NEW GUINEA BIRDING TRIP REPORT
I joined a tour to Papua New Guinea conducted by Rockjumper and led by Erik Forsyth during July 2016. Below is my experience during the tour.
July 3-4: My flight to Port Moresby was scheduled to depart the evening of July 3 and arrive at 5:00am July 4, the first day of the tour. Normally, I plan to arrive a day early, but there were no flights from Manila departing July 2 and the Rockjumper tour coordinator recommended that I not come in 2 days early due to the high crime rate in Port Moresby. She also said I wouldn't miss much if my flight was delayed. Unfortunately, my flight was canceled, the first cancelation of this flight since January. I emailed my wife who eventually reached the guide, Erik Forsyth, with some difficulty. Erik phoned me in Manila and said he would meet me at the airport next day with the group if my flight was on time or leave the local guide there to meet me if my flight was delayed. As a result of the flight cancelation, I missed the first day of birding to Brown River and Pacific Adventist University. As it turned out, we revisited both sites later in the tour.
July 5: I arrived on schedule shortly after 5:00am. By the time I cleared customs and retrieved my luggage it was nearly 6:00am. The local guide Leonard was in the arrivals area talking to the agent at the cell phone desk (the only desk in the quite small room) when I walked in from customs. A half minute later Erik walked in, and we joined the group.
From the airport it's nearly an hour's drive to Varirata National Park with no stops. Upon arrival at the park we immediately went to the Raggiana Bird-of-Paradise lek where about 7 males and 5 females were present. Photography was a bit challenging as the birds were in mid-story and higher of the trees, but it was possible during the couple hours we spent there. While at the lek we also saw White-crowned Koel, Chestnut-breasted Cuckoo, Dwarf Koel, White-throated Honeyeater, Barred Cuckooshrike, and White-bellied Whistler. After leaving the lek, we birded the road and overlook area, picking up New Guinea Friarbird (split from Helmeted Friarbird by some authorities but not yet Clements) and Torresian Crow. After lunch we birded a forest trail near the overlook. We had a distant but good scope view of Wompoo Fruit-Dove. We saw Zoe Imperial-Pigeon flying overhead,the most common way imperial pigeons are seen. We had good scope views of Yellow-billed Kingfisher on a fairly open mid-story perch but deep in the forest. We saw a number of parrots, mostly in flight, including Eclectus Parrot, Red-cheeked Parrot, Orange-breasted Fig-Parrot, and Purple-bellied Lory. We had decent views of Mimic Honeyeater and White-throated Honeyeater as well as scope views of a somewhat distant New Guinea Friarbird. We managed to ferret out a Pale-billed Scrubwren from thick understory for brief views. We also had brief views of Yellow-bellied Gerygone and Lemon-bellied Flycatcher. We had very good though distant views of Hooded Butcherbird near the overlook. We had good views of Black-faced Cuckooshrike and Boyer's Cuckooshrike. A few people saw Little Shrikethrush in thick understory before it disappeared. We had our only ticks of Chestnut-bellied Fantail and White-faced Robin for the tour. Some people had fleeting looks at Glossy-mantled Manucode and Growling Riflebird. Other notable birds included Black Berrypecker, Gray Whistler, Hooded Pitohui, Brown Oriole, Yellow-faced Myna, and Red-capped Flowerpecker. On the way back to Port Moresby we picked up Straw-necked Ibis and Blue-winged Kookaburra along the road.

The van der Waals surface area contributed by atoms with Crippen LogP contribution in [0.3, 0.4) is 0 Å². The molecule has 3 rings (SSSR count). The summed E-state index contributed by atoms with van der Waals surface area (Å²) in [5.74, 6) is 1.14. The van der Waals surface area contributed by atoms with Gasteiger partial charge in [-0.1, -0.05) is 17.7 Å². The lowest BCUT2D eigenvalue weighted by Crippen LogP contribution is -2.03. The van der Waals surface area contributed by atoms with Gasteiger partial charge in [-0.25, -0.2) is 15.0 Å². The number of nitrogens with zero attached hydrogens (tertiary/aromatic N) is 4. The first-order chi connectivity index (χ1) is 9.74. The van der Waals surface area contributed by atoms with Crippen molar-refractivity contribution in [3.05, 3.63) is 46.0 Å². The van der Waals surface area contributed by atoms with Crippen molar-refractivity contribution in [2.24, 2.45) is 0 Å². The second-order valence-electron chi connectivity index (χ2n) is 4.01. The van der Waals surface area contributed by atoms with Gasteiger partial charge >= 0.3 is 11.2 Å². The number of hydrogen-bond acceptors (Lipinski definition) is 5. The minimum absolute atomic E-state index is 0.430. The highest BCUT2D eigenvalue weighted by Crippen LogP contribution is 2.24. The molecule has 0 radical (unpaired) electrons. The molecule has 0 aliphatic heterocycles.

July 6: We were up very early, arriving at the airport by 6:15am to catch our 9:30 flight to Tari. Unfortunately, our flight was delayed until nearly 2:00pm, so we didn't arrive in Tari until after 3:30pm. We then had about an hour and a half drive to Ambua Lodge. We stopped en route to bird some roadside forest once we reached the foothills where we picked up Black-throated Honeyeater, Belford's Melidectes, Spotted Berrypecker, Papuan Scrubwren, Crested Berrypecker, Brown-backed Whistler, Rufous-naped Whistler, and Friendly Fantail. After checking in at the lodge, we had time in late afternoon for a little birding at a fruiting tree behind the lodge. There we had prolonged views of a stunning male Stephanie's Astrapia, brief views of a King-of-Saxony Bird-of-Paradise and females of Carola's Paradigalla and Blue Bird-of-Paradise. A few people saw a single Short-tailed Paradigalla, which stayed in the tree only briefly. Other notable birds we saw there included Black-billed Cuckoo-Dove, Great Cuckoo-Dove, Yellow-billed Lorikeet, Loria's Satinbird, Tit Berrypecker, Yellow-browed Melidectes, Smoky Honeyeater, and Great Woodswallow. We then visited the parking area in front of the lodge where we had good views of Mountain Peltops.
July 7: In early morning we went back to the same fruiting tree behind the lodge. There we had decent views of a male Lawe's Parotia, Short-tailed Paradigalla, Stephanie's Astrapia, Superb Bird-of-Paradise, and Blue Bird-of-Paradise. Mostly, we saw the same species seen the previous evening. After an hour we drove up the main road toward Tari Gap where we walked a muddy trail off the main road that we dubbed the "Black Mud Trail". En route we saw a rarely seen Meyer's Goshawk. Our primary target bird along the trail was King-of-Saxony Bird-of-Paradise, which a few people saw briefly. We had frustratingly obscured views of a male Brown Sicklebill chasing a female through a wooded area. Some people had better views of it in flight. We had good scope views of White-breasted Fruit-Dove and Yellow-billed Lorikeet and saw several Papuan Mountain-Pigeons flying as is typical high overhead and very fast. A few people had brief views of a Papuan King-Parrot. Other birds seen included Red-collared Myzomela, Rufous-backed Honeyeater, Papuan Scrubwren, Fan-tailed Berrypecker, Spotted Berrypecker, Blue-capped Ilfrit, and White-winged Robin. We then drove up to Tari Gap to look for raptors with no success. We did see Papua Grassbird and a few repeats along the way. On the way back we picked up a flock of Hooded Munias feeding on the shoulder of the road and in roadside shrubbery.